Many dentists believe that if they just increase the number of patients seen they will have financial success. Dentists have been told that bigger practices will produce more money for them. But, this production model assumes that the dentist’s fixed costs are indeed “fixed” and quality time spent with patients will not become a problem.

Fixed costs aren’t really fixed, just constant. Dentists soon realize that they must add staff, increase office space, or keep more materials on hand to handle a larger practice. But when fixed costs increase, the overhead percentage increases and net profit decreases.

Most dentists are not aware that their introduction to marketing and management of their practice was influenced by research of manufacturing. This manufacturing/production model  doesn’t apply to dentistry or other service industries.

Those dentists who believed in this model now find themselves spending more time managing the business side of the practice and less time with their patients. As the pressure increases to produce more business, neglected patients go to another dentist who cares about them. Eventually, dentists realize that they can’t produce their way out of the “bigger is better” trap.

What do they do then? Some dentists sell their businesses to a management firm and become a paid employee of “their” practice. Others file bankruptcy or use consultants for a “quick fix.” Most continue to struggle day to day, looking for a way out. Let’s look at a model that does reflect what actually happens in a dental practice.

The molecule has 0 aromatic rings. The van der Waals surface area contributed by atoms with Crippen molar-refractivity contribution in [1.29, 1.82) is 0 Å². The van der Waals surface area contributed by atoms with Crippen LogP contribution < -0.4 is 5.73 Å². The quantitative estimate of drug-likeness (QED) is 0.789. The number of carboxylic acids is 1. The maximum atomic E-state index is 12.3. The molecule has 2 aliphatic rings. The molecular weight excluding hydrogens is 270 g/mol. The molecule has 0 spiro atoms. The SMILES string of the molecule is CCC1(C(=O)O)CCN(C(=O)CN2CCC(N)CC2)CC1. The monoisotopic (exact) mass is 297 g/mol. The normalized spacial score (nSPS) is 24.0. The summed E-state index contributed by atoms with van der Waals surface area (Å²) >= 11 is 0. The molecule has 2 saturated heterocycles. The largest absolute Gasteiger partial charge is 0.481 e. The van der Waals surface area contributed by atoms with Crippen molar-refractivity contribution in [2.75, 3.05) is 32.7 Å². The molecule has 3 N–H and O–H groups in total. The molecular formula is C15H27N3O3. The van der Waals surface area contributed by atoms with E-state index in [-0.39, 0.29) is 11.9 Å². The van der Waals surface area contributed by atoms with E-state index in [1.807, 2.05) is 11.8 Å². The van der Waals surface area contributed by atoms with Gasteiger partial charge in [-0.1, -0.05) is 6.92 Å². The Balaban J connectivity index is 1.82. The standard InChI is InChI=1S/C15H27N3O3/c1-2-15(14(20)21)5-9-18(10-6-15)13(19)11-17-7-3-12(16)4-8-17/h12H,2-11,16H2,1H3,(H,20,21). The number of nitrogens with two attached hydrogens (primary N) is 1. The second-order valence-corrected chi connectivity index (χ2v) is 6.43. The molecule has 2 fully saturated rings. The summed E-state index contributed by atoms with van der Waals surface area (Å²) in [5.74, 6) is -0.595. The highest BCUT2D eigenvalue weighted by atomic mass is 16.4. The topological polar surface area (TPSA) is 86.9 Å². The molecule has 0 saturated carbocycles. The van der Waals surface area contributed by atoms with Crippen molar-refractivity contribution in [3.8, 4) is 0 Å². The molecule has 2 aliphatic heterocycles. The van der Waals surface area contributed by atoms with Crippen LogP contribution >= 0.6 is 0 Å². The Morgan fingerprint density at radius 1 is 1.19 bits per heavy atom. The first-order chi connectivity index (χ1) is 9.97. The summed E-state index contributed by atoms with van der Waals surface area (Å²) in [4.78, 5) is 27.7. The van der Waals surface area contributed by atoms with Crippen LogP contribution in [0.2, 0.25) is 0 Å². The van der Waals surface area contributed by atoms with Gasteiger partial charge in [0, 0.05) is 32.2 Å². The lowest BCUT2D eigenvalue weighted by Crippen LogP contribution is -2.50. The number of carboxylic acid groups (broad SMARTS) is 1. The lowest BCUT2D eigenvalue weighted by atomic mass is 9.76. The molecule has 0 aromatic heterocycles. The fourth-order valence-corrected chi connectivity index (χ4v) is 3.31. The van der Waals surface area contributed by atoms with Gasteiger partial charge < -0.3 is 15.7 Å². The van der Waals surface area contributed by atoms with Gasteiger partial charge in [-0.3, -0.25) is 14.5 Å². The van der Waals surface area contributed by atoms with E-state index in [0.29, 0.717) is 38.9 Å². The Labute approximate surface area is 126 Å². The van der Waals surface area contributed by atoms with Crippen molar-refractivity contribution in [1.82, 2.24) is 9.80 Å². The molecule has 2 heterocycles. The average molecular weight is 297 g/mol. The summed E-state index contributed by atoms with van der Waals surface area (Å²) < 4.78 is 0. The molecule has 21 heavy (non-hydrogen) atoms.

Costs are very high at the start up of a new practice and decrease as the practice grows. At some point, the dentist will be faced with a decision to hire more staff, increase office space and buy more materials. When this happens, “fixed costs” per unit and the overhead will increase.

Revenue per patient seen is very low at the beginning of a new practice and increases significantly as the practice grows. At some point, however, the dentists will see less return on investment with every additional patient. Efficiency is lost due to the limitation of the dental practice. As the practice grows larger, dentists are forced to spend more time in managing the business of the practice or pay someone to control the practice. There is a point where more patients means more money but a diminishing profit margin.

What this Means to You… Since 1978, Dr. Michael Schuster’s Center for Professional Development has helped thousands of dentists identify and reach their optimal profit zone. In fact, 97% of the dentists who have learned and applied his strategies and methods have achieved or exceeded their practice goals within the first year. If you’d like to learn where your optimal Profit Zone is, contact us to schedule a complimentary assessment.